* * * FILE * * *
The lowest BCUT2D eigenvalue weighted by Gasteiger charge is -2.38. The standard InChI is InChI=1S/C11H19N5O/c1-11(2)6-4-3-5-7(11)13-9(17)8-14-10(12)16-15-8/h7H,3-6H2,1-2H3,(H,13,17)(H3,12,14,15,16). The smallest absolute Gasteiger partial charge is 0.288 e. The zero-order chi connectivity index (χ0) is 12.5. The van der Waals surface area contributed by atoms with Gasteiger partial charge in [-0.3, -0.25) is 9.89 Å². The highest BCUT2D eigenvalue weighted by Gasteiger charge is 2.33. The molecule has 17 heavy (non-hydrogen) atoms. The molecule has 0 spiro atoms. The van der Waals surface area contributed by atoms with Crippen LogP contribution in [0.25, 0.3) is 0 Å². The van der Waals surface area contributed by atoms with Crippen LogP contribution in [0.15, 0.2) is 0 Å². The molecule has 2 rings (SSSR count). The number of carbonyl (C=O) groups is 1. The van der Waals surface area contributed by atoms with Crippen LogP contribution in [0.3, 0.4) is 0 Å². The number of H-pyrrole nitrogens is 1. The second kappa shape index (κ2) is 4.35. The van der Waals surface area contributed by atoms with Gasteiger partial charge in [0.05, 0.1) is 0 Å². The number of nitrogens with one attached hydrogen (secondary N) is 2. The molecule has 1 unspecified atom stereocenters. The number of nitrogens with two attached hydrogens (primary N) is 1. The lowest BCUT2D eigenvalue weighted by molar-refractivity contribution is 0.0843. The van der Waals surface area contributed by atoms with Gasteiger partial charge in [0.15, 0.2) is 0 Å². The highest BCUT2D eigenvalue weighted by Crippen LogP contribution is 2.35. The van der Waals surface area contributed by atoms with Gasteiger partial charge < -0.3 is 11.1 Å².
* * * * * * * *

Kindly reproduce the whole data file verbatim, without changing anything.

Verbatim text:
The lowest BCUT2D eigenvalue weighted by Gasteiger charge is -2.38. The standard InChI is InChI=1S/C11H19N5O/c1-11(2)6-4-3-5-7(11)13-9(17)8-14-10(12)16-15-8/h7H,3-6H2,1-2H3,(H,13,17)(H3,12,14,15,16). The smallest absolute Gasteiger partial charge is 0.288 e. The zero-order chi connectivity index (χ0) is 12.5. The van der Waals surface area contributed by atoms with Gasteiger partial charge in [-0.3, -0.25) is 9.89 Å². The highest BCUT2D eigenvalue weighted by Gasteiger charge is 2.33. The molecule has 17 heavy (non-hydrogen) atoms. The molecule has 0 spiro atoms. The van der Waals surface area contributed by atoms with Crippen LogP contribution in [0.25, 0.3) is 0 Å². The van der Waals surface area contributed by atoms with Crippen LogP contribution in [0.15, 0.2) is 0 Å². The molecule has 2 rings (SSSR count). The number of carbonyl (C=O) groups is 1. The van der Waals surface area contributed by atoms with Crippen LogP contribution in [0.3, 0.4) is 0 Å². The number of H-pyrrole nitrogens is 1. The second kappa shape index (κ2) is 4.35. The van der Waals surface area contributed by atoms with Gasteiger partial charge in [0.05, 0.1) is 0 Å². The number of nitrogens with one attached hydrogen (secondary N) is 2. The molecule has 1 unspecified atom stereocenters. The number of nitrogens with two attached hydrogens (primary N) is 1. The lowest BCUT2D eigenvalue weighted by molar-refractivity contribution is 0.0843. The van der Waals surface area contributed by atoms with Gasteiger partial charge in [0.15, 0.2) is 0 Å². The highest BCUT2D eigenvalue weighted by Crippen LogP contribution is 2.35. The van der Waals surface area contributed by atoms with Gasteiger partial charge < -0.3 is 11.1 Å².